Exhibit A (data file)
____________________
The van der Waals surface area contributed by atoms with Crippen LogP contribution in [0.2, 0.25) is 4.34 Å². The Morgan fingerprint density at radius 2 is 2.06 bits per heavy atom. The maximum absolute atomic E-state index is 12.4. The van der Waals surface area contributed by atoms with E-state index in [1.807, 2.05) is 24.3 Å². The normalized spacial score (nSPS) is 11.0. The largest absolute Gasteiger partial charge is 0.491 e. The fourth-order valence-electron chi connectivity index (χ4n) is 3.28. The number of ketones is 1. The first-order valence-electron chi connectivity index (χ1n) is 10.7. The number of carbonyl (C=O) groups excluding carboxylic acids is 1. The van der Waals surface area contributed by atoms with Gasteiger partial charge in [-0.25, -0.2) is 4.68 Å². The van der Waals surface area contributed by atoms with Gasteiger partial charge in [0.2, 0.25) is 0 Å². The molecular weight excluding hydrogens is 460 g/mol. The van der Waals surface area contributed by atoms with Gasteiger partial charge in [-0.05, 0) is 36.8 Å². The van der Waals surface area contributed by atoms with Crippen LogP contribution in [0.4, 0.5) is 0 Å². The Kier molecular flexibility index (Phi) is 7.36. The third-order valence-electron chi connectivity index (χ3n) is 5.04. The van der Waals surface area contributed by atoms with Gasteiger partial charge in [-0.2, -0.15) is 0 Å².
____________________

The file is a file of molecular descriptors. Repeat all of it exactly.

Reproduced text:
The van der Waals surface area contributed by atoms with Crippen LogP contribution in [0.2, 0.25) is 4.34 Å². The Morgan fingerprint density at radius 2 is 2.06 bits per heavy atom. The maximum absolute atomic E-state index is 12.4. The van der Waals surface area contributed by atoms with E-state index in [1.807, 2.05) is 24.3 Å². The normalized spacial score (nSPS) is 11.0. The largest absolute Gasteiger partial charge is 0.491 e. The fourth-order valence-electron chi connectivity index (χ4n) is 3.28. The number of ketones is 1. The first-order valence-electron chi connectivity index (χ1n) is 10.7. The number of carbonyl (C=O) groups excluding carboxylic acids is 1. The van der Waals surface area contributed by atoms with Gasteiger partial charge in [-0.25, -0.2) is 4.68 Å². The van der Waals surface area contributed by atoms with Gasteiger partial charge in [0.2, 0.25) is 0 Å². The molecular weight excluding hydrogens is 460 g/mol. The van der Waals surface area contributed by atoms with Gasteiger partial charge in [-0.05, 0) is 36.8 Å². The van der Waals surface area contributed by atoms with Crippen LogP contribution in [0.4, 0.5) is 0 Å². The Kier molecular flexibility index (Phi) is 7.36. The third-order valence-electron chi connectivity index (χ3n) is 5.04. The van der Waals surface area contributed by atoms with Gasteiger partial charge in [-0.2, -0.15) is 0 Å².